Articles on this Page
- 04/24/16--19:54: _Google Play Store m...
- 04/28/16--06:33: _HP Chromebook 13 la...
- 04/28/16--12:02: _Report: Former Mot...
- 04/29/16--09:45: _HP Chromebook 13 no...
- 04/29/16--12:30: _Google’s $999 Chrom...
- 05/18/16--13:05: _Yep, the Google Pla...
- 05/19/16--11:17: _Google Play is comi...
- 05/19/16--13:19: _Android apps will o...
- 05/20/16--05:04: _With Android apps c...
- 05/22/16--04:00: _When Chromebooks ru...
- 05/25/16--13:15: _Asus C301 Chromeboo...
- 06/16/16--22:40: _Now you can run And...
- 06/17/16--13:30: _Closer look at Andr...
- 06/23/16--14:30: _Chrome OS update ma...
- 06/27/16--07:17: _HP launches Chromeb...
- 07/01/16--18:01: _How to sideload And...
- 07/10/16--07:00: _$300 Asus Chromeboo...
- 07/13/16--07:26: _Microsoft updates S...
- 07/14/16--16:47: _CodeWeavers demos W...
- 08/01/16--15:01: _Android apps for Ch...
- 04/29/16--09:45: HP Chromebook 13 now available for $499 – $1029
- 05/18/16--13:05: Yep, the Google Play Store is coming to Chrome OS
- 05/19/16--11:17: Google Play is coming to Chromebooks starting in June
- 05/19/16--13:19: Android apps will only run on new(ish) Chrome OS computers
- 05/22/16--04:00: When Chromebooks run Android apps, do we still need Android tablets?
- 05/25/16--13:15: Asus C301 Chromebook with 1080p screen coming soon
- 06/16/16--22:40: Now you can run Android apps on the Asus Chromebook Flip
- 06/17/16--13:30: Closer look at Android apps on a Chromebook (video)
- 06/23/16--14:30: Chrome OS update makes Android apps on the Chromebook Flip better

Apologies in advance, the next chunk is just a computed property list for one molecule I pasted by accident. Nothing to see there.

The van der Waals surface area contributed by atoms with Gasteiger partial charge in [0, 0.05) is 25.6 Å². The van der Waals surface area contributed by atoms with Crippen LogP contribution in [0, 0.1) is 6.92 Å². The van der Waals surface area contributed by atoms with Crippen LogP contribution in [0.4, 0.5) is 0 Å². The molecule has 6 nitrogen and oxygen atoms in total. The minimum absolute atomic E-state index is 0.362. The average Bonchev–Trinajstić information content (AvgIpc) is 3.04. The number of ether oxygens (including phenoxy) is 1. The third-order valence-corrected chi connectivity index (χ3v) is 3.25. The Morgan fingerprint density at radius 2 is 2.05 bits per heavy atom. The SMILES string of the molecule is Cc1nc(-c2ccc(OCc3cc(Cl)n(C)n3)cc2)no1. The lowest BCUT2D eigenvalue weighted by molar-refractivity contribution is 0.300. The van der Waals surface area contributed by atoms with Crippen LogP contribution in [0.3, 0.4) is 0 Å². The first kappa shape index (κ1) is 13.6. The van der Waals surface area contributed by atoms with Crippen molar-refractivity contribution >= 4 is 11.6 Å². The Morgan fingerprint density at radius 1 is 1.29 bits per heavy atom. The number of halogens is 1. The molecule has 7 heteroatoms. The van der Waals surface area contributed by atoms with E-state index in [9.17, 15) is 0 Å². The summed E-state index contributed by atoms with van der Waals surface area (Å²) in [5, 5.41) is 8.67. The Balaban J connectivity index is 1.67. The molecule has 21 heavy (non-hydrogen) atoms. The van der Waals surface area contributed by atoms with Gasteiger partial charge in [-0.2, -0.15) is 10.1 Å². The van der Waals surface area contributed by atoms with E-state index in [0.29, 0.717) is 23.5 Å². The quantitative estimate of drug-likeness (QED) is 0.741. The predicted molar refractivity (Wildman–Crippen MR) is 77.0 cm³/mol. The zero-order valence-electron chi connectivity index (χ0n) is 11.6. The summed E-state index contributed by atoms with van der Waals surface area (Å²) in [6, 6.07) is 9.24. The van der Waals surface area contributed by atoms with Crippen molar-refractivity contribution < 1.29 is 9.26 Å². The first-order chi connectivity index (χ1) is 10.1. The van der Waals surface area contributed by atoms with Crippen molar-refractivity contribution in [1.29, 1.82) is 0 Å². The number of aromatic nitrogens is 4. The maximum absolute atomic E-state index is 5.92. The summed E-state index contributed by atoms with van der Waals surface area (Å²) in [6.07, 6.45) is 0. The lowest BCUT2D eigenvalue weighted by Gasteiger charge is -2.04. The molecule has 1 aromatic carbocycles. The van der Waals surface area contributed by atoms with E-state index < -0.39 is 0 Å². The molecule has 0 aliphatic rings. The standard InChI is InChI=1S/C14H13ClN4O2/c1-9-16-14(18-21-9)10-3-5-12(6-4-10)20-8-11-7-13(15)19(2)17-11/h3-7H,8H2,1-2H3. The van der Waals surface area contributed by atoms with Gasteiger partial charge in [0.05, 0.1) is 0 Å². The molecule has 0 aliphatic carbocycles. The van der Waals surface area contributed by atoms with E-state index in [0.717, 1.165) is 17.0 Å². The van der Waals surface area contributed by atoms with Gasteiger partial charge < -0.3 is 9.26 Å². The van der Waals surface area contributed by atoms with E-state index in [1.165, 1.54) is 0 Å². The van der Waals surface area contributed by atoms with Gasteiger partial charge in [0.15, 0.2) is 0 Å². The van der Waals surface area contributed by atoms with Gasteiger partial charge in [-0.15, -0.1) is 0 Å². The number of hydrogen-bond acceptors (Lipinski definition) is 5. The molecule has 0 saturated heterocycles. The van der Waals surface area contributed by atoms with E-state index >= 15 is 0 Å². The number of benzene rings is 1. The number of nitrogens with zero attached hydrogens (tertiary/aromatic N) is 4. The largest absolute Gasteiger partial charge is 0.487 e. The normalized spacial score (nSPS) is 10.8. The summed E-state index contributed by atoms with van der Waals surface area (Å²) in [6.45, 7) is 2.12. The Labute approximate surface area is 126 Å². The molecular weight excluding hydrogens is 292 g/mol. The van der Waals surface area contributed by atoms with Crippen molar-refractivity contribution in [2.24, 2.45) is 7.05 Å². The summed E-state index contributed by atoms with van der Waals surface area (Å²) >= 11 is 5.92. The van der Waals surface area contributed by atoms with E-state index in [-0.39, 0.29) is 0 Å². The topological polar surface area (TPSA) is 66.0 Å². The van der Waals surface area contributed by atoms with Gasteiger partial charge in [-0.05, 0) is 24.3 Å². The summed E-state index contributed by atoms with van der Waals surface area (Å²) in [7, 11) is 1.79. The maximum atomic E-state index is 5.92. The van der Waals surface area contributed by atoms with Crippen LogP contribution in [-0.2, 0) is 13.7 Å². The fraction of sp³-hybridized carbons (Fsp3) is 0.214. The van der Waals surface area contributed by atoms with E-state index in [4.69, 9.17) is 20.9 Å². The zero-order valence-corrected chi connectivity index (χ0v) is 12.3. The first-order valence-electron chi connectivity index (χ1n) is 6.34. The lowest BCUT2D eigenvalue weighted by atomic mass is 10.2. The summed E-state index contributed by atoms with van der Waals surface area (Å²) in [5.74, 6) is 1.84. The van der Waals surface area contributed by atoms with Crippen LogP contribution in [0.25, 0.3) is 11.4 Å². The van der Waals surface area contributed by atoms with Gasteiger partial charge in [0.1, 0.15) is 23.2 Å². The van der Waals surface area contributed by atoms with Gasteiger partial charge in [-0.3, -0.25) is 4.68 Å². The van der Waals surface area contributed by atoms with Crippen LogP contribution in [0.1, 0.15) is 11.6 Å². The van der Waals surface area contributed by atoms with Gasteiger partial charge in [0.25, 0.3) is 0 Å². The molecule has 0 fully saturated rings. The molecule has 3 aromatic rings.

- 06/27/16--07:17: HP launches Chromebook 11 G5 with Android app support (eventually)
- 07/01/16--18:01: How to sideload Android apps on a Chromebook
- 07/10/16--07:00: $300 Asus Chromebook C301SA has 64GB storage, 1080p screen
- 08/01/16--15:01: Android apps for Chrome OS graduates to beta channel (sort of)
The lines between Google’s Chrome and Android operating systems is getting blurrier. Google has long positioned Chrome OS as its operating system for laptop and desktop computers, while Android is designed for smartphones, tablets, TV boxes, and wearables.
But about a year and a half ago the company started working with some developers to port Android apps so they could run on Chrome OS. In March, 2015, the company offered up tools to let any Android app developer turn their software into a Chrome app that could be downloaded from the Chrome Web Store.
Chromebooks have a reputation for being cheap laptops with entry-level specs. But sometimes you want a little more power. And HP is the latest company to give it to you.
The company has launched a new Chromebook with premium specs and a starting price of $499, and as expected, the HP Chromebook 13 is available with up to 16GB of RAM, up to a 3200 x 1800 pixel IPS display, and up to an Intel Core M7 Skylake processor.
Google may have sold Motorola Mobility to Lenovo only a few years after acquiring the company. But the company held onto a number of key patents… and Google also apparently liked some of the leadership team.
Recode reports that Google has hired former Motorola CEO Rick Osterloh to head up a new hardware division.
Osterloh will report to Google CEO Sundar Pichai, but he’ll basically be in charge of all of the company’s hardware products.
This week HP and Google introduced a new Chrome OS laptop with an aluminum case, backlit keyboard, and other premium specs including support for up to 16GB of RAM and up to a 3200 x 1800 pixel display.
But while the companies told us the HP Chromebook 13 G1 would have a starting price of $499, they weren’t particularly clear on how much money you’d spend on a model with top-of-the-line specs.
Now we know.